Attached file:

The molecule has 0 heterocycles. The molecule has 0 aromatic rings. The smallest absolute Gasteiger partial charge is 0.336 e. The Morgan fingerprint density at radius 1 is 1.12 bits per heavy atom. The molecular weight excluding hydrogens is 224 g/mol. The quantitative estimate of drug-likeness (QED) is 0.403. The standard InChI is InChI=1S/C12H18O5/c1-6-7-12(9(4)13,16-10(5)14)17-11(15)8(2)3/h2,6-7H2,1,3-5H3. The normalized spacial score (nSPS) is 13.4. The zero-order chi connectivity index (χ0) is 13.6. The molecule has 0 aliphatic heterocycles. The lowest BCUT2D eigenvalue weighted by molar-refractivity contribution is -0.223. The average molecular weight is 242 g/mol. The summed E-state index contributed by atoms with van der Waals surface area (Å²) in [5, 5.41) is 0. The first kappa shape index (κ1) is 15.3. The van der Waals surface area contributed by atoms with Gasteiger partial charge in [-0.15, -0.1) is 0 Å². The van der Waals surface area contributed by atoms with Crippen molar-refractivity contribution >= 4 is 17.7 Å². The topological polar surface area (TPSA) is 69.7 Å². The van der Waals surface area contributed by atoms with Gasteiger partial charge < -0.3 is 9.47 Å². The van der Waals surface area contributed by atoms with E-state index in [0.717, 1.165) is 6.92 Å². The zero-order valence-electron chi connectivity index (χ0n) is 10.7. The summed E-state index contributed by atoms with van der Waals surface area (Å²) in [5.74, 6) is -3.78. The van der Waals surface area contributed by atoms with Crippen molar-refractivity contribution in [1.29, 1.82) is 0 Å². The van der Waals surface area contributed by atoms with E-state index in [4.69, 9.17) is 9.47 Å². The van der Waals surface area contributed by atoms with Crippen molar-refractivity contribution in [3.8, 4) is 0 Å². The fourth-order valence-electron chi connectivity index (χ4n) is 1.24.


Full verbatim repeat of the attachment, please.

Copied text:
The molecule has 0 heterocycles. The molecule has 0 aromatic rings. The smallest absolute Gasteiger partial charge is 0.336 e. The Morgan fingerprint density at radius 1 is 1.12 bits per heavy atom. The molecular weight excluding hydrogens is 224 g/mol. The quantitative estimate of drug-likeness (QED) is 0.403. The standard InChI is InChI=1S/C12H18O5/c1-6-7-12(9(4)13,16-10(5)14)17-11(15)8(2)3/h2,6-7H2,1,3-5H3. The normalized spacial score (nSPS) is 13.4. The zero-order chi connectivity index (χ0) is 13.6. The molecule has 0 aliphatic heterocycles. The lowest BCUT2D eigenvalue weighted by molar-refractivity contribution is -0.223. The average molecular weight is 242 g/mol. The summed E-state index contributed by atoms with van der Waals surface area (Å²) in [5, 5.41) is 0. The first kappa shape index (κ1) is 15.3. The van der Waals surface area contributed by atoms with Gasteiger partial charge in [-0.15, -0.1) is 0 Å². The van der Waals surface area contributed by atoms with Crippen molar-refractivity contribution >= 4 is 17.7 Å². The topological polar surface area (TPSA) is 69.7 Å². The van der Waals surface area contributed by atoms with Gasteiger partial charge < -0.3 is 9.47 Å². The van der Waals surface area contributed by atoms with E-state index in [0.717, 1.165) is 6.92 Å². The zero-order valence-electron chi connectivity index (χ0n) is 10.7. The summed E-state index contributed by atoms with van der Waals surface area (Å²) in [5.74, 6) is -3.78. The van der Waals surface area contributed by atoms with Crippen molar-refractivity contribution in [1.29, 1.82) is 0 Å². The van der Waals surface area contributed by atoms with E-state index in [4.69, 9.17) is 9.47 Å². The van der Waals surface area contributed by atoms with Crippen molar-refractivity contribution in [3.8, 4) is 0 Å². The fourth-order valence-electron chi connectivity index (χ4n) is 1.24.